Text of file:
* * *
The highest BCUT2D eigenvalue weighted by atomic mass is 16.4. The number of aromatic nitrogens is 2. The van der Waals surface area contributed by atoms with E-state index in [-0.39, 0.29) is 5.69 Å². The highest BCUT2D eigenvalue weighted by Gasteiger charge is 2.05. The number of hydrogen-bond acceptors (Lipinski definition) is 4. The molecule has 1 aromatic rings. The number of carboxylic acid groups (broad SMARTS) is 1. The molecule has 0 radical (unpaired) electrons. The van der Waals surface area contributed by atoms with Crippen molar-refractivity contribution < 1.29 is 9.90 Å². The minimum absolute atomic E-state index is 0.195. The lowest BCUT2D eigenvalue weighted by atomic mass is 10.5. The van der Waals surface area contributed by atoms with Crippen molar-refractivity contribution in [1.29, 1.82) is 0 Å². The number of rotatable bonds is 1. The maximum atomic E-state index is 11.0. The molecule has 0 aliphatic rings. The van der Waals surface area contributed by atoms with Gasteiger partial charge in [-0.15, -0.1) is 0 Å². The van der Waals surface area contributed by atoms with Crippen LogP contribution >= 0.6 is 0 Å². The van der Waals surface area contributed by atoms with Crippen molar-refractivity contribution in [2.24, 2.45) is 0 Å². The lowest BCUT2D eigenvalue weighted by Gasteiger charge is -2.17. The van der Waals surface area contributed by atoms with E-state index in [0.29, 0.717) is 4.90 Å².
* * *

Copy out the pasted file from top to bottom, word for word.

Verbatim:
The highest BCUT2D eigenvalue weighted by atomic mass is 16.4. The number of aromatic nitrogens is 2. The van der Waals surface area contributed by atoms with E-state index in [-0.39, 0.29) is 5.69 Å². The highest BCUT2D eigenvalue weighted by Gasteiger charge is 2.05. The number of hydrogen-bond acceptors (Lipinski definition) is 4. The molecule has 1 aromatic rings. The number of carboxylic acid groups (broad SMARTS) is 1. The molecule has 0 radical (unpaired) electrons. The van der Waals surface area contributed by atoms with Crippen molar-refractivity contribution < 1.29 is 9.90 Å². The minimum absolute atomic E-state index is 0.195. The lowest BCUT2D eigenvalue weighted by atomic mass is 10.5. The van der Waals surface area contributed by atoms with Crippen molar-refractivity contribution in [1.29, 1.82) is 0 Å². The number of rotatable bonds is 1. The maximum atomic E-state index is 11.0. The molecule has 0 aliphatic rings. The van der Waals surface area contributed by atoms with Gasteiger partial charge in [-0.15, -0.1) is 0 Å². The van der Waals surface area contributed by atoms with Crippen LogP contribution >= 0.6 is 0 Å². The van der Waals surface area contributed by atoms with Crippen molar-refractivity contribution in [2.24, 2.45) is 0 Å². The lowest BCUT2D eigenvalue weighted by Gasteiger charge is -2.17. The van der Waals surface area contributed by atoms with E-state index in [0.29, 0.717) is 4.90 Å².